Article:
William J Rust has been researching and studying the history of US relations with the nations of Southeast Asia for more than three decades in an effort to explain the origins of the Second Indochina War. His latest book, Eisenhower & Cambodia, focuses on the Eisenhower administration’s policies toward Cambodia and its mercurial leader Norodom Sihanouk after that country gained its independence in the wake of the First Indochina War against France.
Rust has a keen eye for detail, and his research—manifested in 40-pages of footnotes—shines a light on the complicated politics of Southeast Asia in the 1950s, including the region’s political and military leaders and dissident groups, as well as US diplomats stationed there.
Sihanouk sought US and Western economic and military assistance for Cambodia, but with little or no strings attached. He tried to delicately maneuver between the competing sides in the Cold War, preaching neutralism and nonalignment. He viewed his anti-communist neighbors—South Vietnam and Laos—as pawns of the United States and accused them of aiding his domestic political opponents. Above all, Sihanouk sought to maintain power for himself and his family and independence for his country.
American diplomats and policymakers described Sihanouk as a political schizophrenic, “erratic and unpredictable,” “anti-American”, frustrating, disturbing, and “cynical”. Rust provides some evidence and numerous inferences of US involvement in attempts to overthrow or undermine Sihanouk’s government, including plots to assassinate the Cambodian leader. The author admits, however, that without the declassification of more CIA documents, it is impossible to prove U.S. involvement with certainty.
American diplomats and policymakers described Sihanouk as a political schizophrenic, “erratic and unpredictable,” “anti-American”, frustrating, disturbing, and “cynical”.
Nevertheless, it is clear that Sihanouk believed that the Eisenhower administration—either directly or indirectly—sought to undermine his power and he reacted accordingly. Rust suggests that Sihanouk was correct, concluding that Eisenhower’s
covert intervention in the internal political affairs of neutral Cambodia proved to be a counterproductive tactic for advancing the anticommunist goals of US policy.
Rust’s conclusion, however, is based on a combination of evidence, inferences, and speculation. For example, Rust notes the “limited documentary record of clandestine American assistance to Son Ngoc Thanh and the Khmer Serei,” (domestic opponents of Sihanouk) but suggests the “likely possibility” that more documents exist but are still classified. Similarly, in discussing the “precise role” of American involvement in a plot by Dap Chhuon to overthrow Sihanouk, Rust suggests that “more enlightened declassification” of government documents could reveal the truth. Or again, in writing about the CIA’s likely involvement with South Vietnam’s use of Cambodian dissidents to undermine Sihanouk, Rust speculates that US diplomatic telegrams “may” have mentioned or discussed these matters.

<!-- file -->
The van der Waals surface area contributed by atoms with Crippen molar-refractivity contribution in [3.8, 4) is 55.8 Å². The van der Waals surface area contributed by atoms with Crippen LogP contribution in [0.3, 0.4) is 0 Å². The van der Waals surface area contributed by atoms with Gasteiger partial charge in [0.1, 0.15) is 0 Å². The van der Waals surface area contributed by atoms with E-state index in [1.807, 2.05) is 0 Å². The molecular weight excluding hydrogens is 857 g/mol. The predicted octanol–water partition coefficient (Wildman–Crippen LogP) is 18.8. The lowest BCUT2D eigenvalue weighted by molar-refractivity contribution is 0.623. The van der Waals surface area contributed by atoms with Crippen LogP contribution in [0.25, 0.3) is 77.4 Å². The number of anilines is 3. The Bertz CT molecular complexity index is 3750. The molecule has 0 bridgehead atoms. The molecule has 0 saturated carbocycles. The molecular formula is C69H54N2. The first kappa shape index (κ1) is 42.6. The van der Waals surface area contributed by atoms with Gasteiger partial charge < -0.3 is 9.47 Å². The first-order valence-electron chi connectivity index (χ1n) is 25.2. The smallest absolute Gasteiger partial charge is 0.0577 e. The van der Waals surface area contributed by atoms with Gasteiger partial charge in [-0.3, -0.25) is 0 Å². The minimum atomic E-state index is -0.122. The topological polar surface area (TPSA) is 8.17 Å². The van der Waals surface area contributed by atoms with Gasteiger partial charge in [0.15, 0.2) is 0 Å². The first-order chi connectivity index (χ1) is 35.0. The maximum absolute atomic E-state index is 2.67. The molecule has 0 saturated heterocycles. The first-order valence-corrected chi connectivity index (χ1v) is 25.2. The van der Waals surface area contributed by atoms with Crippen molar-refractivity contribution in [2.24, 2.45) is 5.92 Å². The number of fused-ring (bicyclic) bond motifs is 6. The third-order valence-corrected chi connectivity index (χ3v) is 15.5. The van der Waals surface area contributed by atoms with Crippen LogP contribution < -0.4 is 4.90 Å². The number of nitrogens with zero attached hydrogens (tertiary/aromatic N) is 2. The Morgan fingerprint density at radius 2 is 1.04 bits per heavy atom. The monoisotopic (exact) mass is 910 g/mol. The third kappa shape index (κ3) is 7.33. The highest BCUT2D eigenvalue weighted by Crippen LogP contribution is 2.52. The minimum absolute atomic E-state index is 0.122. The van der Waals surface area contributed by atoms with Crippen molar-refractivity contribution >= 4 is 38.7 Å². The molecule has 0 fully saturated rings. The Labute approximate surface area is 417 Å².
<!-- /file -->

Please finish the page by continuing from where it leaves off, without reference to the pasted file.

The context within which Rust judges the Eisenhower administration’s interaction with Cambodia is set forth early in the book where he decries:
the US consensus emphasizing the power of communist ideology in international relations while paying scant attention to the history, people, and politics of individual countries, in particular those in Asia. In the 1950s and into the 1960s, American officials tended to reduce the complexity of relations within and among nations to a global zero-sum game in which countries were either lost to or won from an international communist conspiracy efficiently directed by the Kremlin. The failure to see the threats posed by the Soviet Union, the People’s Republic of China (PRC), and the Democratic Republic of Vietnam (DRV) as related but distinct phenomena, each with its own dynamics, strengths, and limitations, led American officials to the dubious conclusion that Indochina was strategically significant to US national security.
There is, to be sure, merit to the above analysis, but Rust has the benefit of hindsight, including the later emergence of the Sino-Soviet split and the US defeat in the Second Indochina War. The Eisenhower administration, on the other hand, viewed events in Southeast Asia through the prism of the early Cold War period—Soviet encroachments in Eastern and Central Europe; Soviet development of the atomic and thermonuclear bombs; the communist triumph in China and subsequent alliance with the Soviet Union; the geopolitical analysis set forth in NSC-68 warning of the Sino-Soviet threat to the West; the North Korean invasion of South Korea; Quemoy and Matsu; and the French defeat at Dien Bien Phu.
Moreover, Rust apparently discounts the importance to US policymakers of what came to be known as the “lessons of Munich”, which taught that the failure to respond to even limited aggression by revolutionary totalitarian regimes would lead to greater aggression and, ultimately, war. Indeed, this was the basis for Eisenhower’s proclaimed “domino theory” as applied to Southeast Asia. It is here, in Eisenhower and his policymakers’ acceptance and belief in the validity of the lessons of the preceding 15 years, where we find the real origins of the Second Indochina War.